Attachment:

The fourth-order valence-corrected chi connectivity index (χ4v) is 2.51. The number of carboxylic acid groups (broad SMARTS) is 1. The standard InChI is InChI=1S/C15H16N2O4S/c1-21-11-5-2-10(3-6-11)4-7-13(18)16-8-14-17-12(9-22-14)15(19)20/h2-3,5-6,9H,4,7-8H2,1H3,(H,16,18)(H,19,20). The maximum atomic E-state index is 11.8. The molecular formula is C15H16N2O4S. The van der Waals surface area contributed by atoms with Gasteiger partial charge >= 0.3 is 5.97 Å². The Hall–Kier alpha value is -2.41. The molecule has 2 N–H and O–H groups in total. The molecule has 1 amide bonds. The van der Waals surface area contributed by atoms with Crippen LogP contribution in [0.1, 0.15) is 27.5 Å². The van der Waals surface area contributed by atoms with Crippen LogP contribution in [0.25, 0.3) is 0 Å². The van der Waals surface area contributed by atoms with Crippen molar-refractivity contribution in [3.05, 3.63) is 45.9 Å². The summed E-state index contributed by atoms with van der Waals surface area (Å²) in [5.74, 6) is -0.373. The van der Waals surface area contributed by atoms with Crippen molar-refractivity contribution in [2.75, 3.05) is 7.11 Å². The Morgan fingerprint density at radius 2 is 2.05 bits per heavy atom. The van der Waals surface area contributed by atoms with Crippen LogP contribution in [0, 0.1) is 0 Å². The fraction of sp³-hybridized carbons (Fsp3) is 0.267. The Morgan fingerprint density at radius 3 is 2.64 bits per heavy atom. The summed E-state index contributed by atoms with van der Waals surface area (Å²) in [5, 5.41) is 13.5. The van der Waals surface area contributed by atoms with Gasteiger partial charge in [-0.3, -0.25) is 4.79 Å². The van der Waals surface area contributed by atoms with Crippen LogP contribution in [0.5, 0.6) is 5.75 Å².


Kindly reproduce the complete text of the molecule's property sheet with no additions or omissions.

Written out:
The fourth-order valence-corrected chi connectivity index (χ4v) is 2.51. The number of carboxylic acid groups (broad SMARTS) is 1. The standard InChI is InChI=1S/C15H16N2O4S/c1-21-11-5-2-10(3-6-11)4-7-13(18)16-8-14-17-12(9-22-14)15(19)20/h2-3,5-6,9H,4,7-8H2,1H3,(H,16,18)(H,19,20). The maximum atomic E-state index is 11.8. The molecular formula is C15H16N2O4S. The van der Waals surface area contributed by atoms with Gasteiger partial charge >= 0.3 is 5.97 Å². The Hall–Kier alpha value is -2.41. The molecule has 2 N–H and O–H groups in total. The molecule has 1 amide bonds. The van der Waals surface area contributed by atoms with Crippen LogP contribution in [0.1, 0.15) is 27.5 Å². The van der Waals surface area contributed by atoms with Crippen LogP contribution in [0.25, 0.3) is 0 Å². The van der Waals surface area contributed by atoms with Crippen molar-refractivity contribution in [3.05, 3.63) is 45.9 Å². The summed E-state index contributed by atoms with van der Waals surface area (Å²) in [5.74, 6) is -0.373. The van der Waals surface area contributed by atoms with Crippen molar-refractivity contribution in [2.75, 3.05) is 7.11 Å². The Morgan fingerprint density at radius 2 is 2.05 bits per heavy atom. The van der Waals surface area contributed by atoms with Crippen LogP contribution in [0, 0.1) is 0 Å². The fraction of sp³-hybridized carbons (Fsp3) is 0.267. The Morgan fingerprint density at radius 3 is 2.64 bits per heavy atom. The summed E-state index contributed by atoms with van der Waals surface area (Å²) in [5, 5.41) is 13.5. The van der Waals surface area contributed by atoms with Gasteiger partial charge in [-0.3, -0.25) is 4.79 Å². The van der Waals surface area contributed by atoms with Crippen LogP contribution in [0.5, 0.6) is 5.75 Å².